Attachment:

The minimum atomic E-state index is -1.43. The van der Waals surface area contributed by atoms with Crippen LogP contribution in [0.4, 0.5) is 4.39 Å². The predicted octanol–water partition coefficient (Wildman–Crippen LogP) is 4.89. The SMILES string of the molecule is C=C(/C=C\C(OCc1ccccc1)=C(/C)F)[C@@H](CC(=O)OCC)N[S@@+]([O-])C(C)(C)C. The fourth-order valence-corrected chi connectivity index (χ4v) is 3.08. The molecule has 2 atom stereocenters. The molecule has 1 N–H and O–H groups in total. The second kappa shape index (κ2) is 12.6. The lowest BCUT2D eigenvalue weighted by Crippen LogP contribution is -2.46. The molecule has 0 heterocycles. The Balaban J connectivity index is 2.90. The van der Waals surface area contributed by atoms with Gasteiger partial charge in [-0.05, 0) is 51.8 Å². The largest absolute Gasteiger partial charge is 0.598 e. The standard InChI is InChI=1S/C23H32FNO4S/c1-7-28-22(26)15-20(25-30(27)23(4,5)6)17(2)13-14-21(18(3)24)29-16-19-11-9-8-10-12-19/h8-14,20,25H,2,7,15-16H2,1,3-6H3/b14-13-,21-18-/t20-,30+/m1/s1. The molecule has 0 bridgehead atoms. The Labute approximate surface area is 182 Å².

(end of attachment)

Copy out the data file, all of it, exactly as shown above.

The minimum atomic E-state index is -1.43. The van der Waals surface area contributed by atoms with Crippen LogP contribution in [0.4, 0.5) is 4.39 Å². The predicted octanol–water partition coefficient (Wildman–Crippen LogP) is 4.89. The SMILES string of the molecule is C=C(/C=C\C(OCc1ccccc1)=C(/C)F)[C@@H](CC(=O)OCC)N[S@@+]([O-])C(C)(C)C. The fourth-order valence-corrected chi connectivity index (χ4v) is 3.08. The molecule has 2 atom stereocenters. The molecule has 1 N–H and O–H groups in total. The second kappa shape index (κ2) is 12.6. The lowest BCUT2D eigenvalue weighted by Crippen LogP contribution is -2.46. The molecule has 0 heterocycles. The Balaban J connectivity index is 2.90. The van der Waals surface area contributed by atoms with Gasteiger partial charge in [-0.05, 0) is 51.8 Å². The largest absolute Gasteiger partial charge is 0.598 e. The standard InChI is InChI=1S/C23H32FNO4S/c1-7-28-22(26)15-20(25-30(27)23(4,5)6)17(2)13-14-21(18(3)24)29-16-19-11-9-8-10-12-19/h8-14,20,25H,2,7,15-16H2,1,3-6H3/b14-13-,21-18-/t20-,30+/m1/s1. The molecule has 0 bridgehead atoms. The Labute approximate surface area is 182 Å².